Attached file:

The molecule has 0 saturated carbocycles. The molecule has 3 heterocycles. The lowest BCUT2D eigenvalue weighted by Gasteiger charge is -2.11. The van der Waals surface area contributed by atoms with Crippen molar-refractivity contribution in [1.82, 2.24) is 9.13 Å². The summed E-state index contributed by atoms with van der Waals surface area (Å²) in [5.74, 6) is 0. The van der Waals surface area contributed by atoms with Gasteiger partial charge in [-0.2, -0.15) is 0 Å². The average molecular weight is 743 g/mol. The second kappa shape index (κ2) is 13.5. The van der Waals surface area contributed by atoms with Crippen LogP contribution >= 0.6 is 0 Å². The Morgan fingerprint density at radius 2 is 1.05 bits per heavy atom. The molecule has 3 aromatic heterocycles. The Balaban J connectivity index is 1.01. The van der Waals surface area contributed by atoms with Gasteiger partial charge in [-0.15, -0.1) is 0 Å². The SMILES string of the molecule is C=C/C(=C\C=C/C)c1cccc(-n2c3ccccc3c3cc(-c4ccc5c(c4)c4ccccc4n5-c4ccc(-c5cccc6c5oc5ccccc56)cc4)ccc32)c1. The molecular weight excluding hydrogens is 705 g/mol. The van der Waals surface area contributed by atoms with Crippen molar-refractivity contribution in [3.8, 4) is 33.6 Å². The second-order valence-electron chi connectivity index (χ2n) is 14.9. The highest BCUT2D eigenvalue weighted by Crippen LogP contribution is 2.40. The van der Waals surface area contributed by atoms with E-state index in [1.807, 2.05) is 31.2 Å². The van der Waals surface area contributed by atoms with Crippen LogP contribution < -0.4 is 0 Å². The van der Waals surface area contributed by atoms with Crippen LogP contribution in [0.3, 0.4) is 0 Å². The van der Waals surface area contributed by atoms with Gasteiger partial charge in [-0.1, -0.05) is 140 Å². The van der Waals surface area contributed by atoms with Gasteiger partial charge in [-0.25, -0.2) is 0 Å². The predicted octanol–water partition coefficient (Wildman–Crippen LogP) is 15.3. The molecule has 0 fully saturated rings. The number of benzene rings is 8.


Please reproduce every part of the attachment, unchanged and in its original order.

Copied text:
The molecule has 0 saturated carbocycles. The molecule has 3 heterocycles. The lowest BCUT2D eigenvalue weighted by Gasteiger charge is -2.11. The van der Waals surface area contributed by atoms with Crippen molar-refractivity contribution in [1.82, 2.24) is 9.13 Å². The summed E-state index contributed by atoms with van der Waals surface area (Å²) in [5.74, 6) is 0. The van der Waals surface area contributed by atoms with Gasteiger partial charge in [-0.2, -0.15) is 0 Å². The average molecular weight is 743 g/mol. The second kappa shape index (κ2) is 13.5. The van der Waals surface area contributed by atoms with Crippen LogP contribution >= 0.6 is 0 Å². The Morgan fingerprint density at radius 2 is 1.05 bits per heavy atom. The molecule has 3 aromatic heterocycles. The Balaban J connectivity index is 1.01. The van der Waals surface area contributed by atoms with Gasteiger partial charge in [-0.15, -0.1) is 0 Å². The SMILES string of the molecule is C=C/C(=C\C=C/C)c1cccc(-n2c3ccccc3c3cc(-c4ccc5c(c4)c4ccccc4n5-c4ccc(-c5cccc6c5oc5ccccc56)cc4)ccc32)c1. The molecular weight excluding hydrogens is 705 g/mol. The van der Waals surface area contributed by atoms with Crippen molar-refractivity contribution in [3.8, 4) is 33.6 Å². The second-order valence-electron chi connectivity index (χ2n) is 14.9. The highest BCUT2D eigenvalue weighted by Crippen LogP contribution is 2.40. The van der Waals surface area contributed by atoms with E-state index in [1.807, 2.05) is 31.2 Å². The van der Waals surface area contributed by atoms with Crippen LogP contribution < -0.4 is 0 Å². The van der Waals surface area contributed by atoms with Crippen LogP contribution in [0.3, 0.4) is 0 Å². The van der Waals surface area contributed by atoms with Gasteiger partial charge in [-0.1, -0.05) is 140 Å². The van der Waals surface area contributed by atoms with Gasteiger partial charge in [-0.25, -0.2) is 0 Å². The predicted octanol–water partition coefficient (Wildman–Crippen LogP) is 15.3. The molecule has 0 fully saturated rings. The number of benzene rings is 8.